Mr. Sackville: Copies of written evidence to the committee of inquiry into human fertilisation and embryology and responses to the Warnock report from organisations were placed in the Library in 1985, where the organisation consented. Transcripts of oral evidence to the committee were not made. Organisations who gave oral and written evidence to the committee are listed in the appendix to the Warnock report. Some of them are believed to have published their own evidence.
Mr. Kirkwood: To ask the Secretary of State for Health, pursuant to the oral statement by the Parliamentary Under-Secretary of State for Health, the hon. Member for Battersea (Mr. Bowis) on 1 February, Official Report , column 1036 , if she will list the schedule
Column 356of dates for the meetings of the Community Care Forum, its terms of reference, and who is to be appointed to the chair. 
Mr. Mackinlay: To ask the Secretary of State for Health what assurances about maintenance or planned improvements of service delivery were given to her predecessor when authority was sought to close the accident and emergency department at Orsett hospital in Thurrock; and if she will make a statement.
Mr. Alan Williams: To ask the Secretary of State for Education (1) how many vacancies exist for teachers of the deaf;  (2) how many teachers of the deaf have qualified in each of the last three years.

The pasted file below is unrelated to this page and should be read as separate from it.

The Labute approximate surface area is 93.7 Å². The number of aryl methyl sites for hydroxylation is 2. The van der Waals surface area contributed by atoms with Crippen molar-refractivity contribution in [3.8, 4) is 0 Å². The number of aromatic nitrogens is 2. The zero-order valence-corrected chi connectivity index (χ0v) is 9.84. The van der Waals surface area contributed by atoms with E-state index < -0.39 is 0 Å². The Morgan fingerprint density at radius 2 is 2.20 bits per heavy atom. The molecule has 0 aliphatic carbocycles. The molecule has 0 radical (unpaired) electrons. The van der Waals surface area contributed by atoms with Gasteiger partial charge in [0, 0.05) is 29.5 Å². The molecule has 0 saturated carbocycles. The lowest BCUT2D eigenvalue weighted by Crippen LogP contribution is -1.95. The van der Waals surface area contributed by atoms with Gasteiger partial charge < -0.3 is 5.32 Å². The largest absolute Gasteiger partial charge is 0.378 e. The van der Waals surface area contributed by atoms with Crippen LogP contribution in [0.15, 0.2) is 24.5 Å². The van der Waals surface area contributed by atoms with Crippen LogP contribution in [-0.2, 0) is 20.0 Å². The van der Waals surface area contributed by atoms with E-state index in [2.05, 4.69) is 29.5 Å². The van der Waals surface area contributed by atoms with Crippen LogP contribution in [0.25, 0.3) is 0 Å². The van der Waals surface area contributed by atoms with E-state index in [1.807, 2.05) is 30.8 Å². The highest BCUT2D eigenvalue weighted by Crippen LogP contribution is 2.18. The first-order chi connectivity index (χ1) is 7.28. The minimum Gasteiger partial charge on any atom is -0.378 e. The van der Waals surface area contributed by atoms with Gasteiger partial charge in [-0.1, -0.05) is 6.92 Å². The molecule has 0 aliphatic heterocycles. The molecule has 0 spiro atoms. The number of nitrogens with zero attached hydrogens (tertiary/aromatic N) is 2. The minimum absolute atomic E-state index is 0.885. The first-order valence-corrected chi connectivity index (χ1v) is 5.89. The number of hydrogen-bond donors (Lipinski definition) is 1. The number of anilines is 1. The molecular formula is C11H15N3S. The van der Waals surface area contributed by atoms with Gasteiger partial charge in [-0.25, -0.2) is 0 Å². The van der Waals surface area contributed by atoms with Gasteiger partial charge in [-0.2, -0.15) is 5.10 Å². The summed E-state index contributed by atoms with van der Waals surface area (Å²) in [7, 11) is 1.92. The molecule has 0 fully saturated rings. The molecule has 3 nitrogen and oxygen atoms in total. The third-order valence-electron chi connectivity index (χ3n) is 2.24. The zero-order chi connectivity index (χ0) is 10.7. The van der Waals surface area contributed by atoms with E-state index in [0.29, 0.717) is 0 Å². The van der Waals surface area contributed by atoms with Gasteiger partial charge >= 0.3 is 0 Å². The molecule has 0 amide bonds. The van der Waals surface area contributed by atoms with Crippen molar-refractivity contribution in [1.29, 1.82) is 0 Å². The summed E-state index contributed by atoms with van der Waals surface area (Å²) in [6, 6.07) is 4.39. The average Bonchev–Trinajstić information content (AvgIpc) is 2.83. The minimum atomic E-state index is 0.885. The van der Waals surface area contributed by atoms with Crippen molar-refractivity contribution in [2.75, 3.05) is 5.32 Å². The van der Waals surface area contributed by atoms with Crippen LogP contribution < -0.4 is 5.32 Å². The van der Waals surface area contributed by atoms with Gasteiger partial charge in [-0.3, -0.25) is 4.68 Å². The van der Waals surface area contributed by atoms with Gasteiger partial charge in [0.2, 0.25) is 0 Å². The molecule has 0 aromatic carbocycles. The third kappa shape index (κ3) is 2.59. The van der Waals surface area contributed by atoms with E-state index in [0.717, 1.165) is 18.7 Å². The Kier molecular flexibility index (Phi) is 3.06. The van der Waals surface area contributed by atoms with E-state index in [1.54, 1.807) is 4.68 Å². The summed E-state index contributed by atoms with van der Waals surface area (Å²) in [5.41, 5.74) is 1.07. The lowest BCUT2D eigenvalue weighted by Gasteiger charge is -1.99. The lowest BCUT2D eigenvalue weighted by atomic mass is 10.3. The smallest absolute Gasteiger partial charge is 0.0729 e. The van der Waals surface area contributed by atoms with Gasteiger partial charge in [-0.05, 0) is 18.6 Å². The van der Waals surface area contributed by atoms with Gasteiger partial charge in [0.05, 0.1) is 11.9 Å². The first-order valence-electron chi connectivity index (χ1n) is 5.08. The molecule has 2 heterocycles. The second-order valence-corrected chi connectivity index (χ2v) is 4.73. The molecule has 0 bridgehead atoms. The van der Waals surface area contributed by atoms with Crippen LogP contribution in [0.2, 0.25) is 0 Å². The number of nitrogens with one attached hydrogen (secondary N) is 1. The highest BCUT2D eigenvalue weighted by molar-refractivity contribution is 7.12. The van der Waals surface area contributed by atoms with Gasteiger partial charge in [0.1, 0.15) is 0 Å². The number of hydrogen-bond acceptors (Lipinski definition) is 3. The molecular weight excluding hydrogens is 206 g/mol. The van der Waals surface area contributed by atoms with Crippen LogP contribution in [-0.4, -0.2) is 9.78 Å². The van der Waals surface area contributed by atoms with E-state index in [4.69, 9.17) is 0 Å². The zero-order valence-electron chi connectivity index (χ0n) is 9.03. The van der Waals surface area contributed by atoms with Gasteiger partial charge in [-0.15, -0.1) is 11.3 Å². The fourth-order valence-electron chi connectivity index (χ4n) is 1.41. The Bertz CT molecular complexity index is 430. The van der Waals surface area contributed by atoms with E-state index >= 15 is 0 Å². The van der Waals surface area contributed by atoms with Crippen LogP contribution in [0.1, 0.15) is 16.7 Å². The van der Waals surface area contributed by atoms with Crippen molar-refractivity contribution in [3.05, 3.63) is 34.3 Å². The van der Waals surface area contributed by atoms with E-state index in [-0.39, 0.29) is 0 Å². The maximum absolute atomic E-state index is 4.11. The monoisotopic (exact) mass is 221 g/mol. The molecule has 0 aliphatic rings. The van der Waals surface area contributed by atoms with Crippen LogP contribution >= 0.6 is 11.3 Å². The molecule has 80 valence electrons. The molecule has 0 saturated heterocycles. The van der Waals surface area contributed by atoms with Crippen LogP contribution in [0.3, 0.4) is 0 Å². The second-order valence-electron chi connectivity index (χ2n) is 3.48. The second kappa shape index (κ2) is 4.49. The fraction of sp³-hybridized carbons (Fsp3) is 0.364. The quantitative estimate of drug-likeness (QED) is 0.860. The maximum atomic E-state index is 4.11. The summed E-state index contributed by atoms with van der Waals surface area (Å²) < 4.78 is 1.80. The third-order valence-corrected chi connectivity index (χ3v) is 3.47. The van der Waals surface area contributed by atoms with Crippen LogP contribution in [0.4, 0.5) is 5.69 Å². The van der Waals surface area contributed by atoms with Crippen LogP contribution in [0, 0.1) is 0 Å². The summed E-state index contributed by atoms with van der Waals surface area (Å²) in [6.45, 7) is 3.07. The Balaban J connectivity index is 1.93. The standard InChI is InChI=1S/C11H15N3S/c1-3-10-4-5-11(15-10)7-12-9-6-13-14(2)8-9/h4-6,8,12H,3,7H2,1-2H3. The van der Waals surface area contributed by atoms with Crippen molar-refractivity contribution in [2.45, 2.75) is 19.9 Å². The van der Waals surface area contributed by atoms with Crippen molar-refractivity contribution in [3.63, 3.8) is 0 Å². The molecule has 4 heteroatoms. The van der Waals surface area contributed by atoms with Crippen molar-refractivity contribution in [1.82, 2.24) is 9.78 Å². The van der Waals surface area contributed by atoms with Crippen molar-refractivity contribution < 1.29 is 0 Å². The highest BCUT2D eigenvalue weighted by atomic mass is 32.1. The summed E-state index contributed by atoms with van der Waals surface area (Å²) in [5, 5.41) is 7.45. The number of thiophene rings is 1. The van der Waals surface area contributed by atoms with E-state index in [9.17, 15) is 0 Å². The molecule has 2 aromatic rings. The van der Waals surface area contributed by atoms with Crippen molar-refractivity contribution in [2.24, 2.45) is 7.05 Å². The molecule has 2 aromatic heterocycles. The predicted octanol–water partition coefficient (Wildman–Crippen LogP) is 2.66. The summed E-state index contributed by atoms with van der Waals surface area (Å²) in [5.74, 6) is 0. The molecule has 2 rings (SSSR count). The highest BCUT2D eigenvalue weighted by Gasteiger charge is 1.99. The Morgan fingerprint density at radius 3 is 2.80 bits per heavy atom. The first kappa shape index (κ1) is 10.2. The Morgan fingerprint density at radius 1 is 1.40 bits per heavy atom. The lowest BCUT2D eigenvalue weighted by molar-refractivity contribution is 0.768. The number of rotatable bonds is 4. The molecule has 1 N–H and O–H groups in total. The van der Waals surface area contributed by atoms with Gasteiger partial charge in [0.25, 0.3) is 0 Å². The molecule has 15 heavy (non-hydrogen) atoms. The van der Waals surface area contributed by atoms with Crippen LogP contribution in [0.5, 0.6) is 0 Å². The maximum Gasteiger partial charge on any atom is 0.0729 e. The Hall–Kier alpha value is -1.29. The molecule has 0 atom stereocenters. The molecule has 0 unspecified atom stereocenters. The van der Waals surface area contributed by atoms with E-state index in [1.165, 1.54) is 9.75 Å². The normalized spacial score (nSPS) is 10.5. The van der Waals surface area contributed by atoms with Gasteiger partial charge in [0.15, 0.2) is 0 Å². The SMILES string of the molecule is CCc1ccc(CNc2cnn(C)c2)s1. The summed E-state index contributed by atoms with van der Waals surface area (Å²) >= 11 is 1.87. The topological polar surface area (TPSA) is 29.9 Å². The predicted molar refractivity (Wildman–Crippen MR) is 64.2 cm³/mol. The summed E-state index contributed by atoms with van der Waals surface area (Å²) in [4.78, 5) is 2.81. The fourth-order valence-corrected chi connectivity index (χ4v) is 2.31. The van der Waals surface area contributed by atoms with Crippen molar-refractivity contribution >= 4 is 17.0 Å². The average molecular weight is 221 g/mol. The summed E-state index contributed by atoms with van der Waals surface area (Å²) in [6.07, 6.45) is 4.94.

Mr. Robin Squire: The results of a DFE survey covering the 1993 94 financial year indicate that in the 87 local education authorities that completed the survey, 68 teachers completed their training to gain a mandatory qualification in the teaching of hearing impaired children.
The same survey indicated that there were 24.2 vacancies for teachers of hearing impaired children in the 87 LEAs concerned. Figures are not available for earlier years, but a similar survey is currently being undertaken covering the 1994 95 financial year.
(2) which colleges of further education in the north-west have made the biggest claims for demand lead element in 1994 95; and what vocational training contributed most to these demand lead element bids; 
(3) what are the consequences for colleges that have been awarded grants but not achieved their targets; in which cases reimbursement of public funds will be sought; and how the reimbursement will be operated.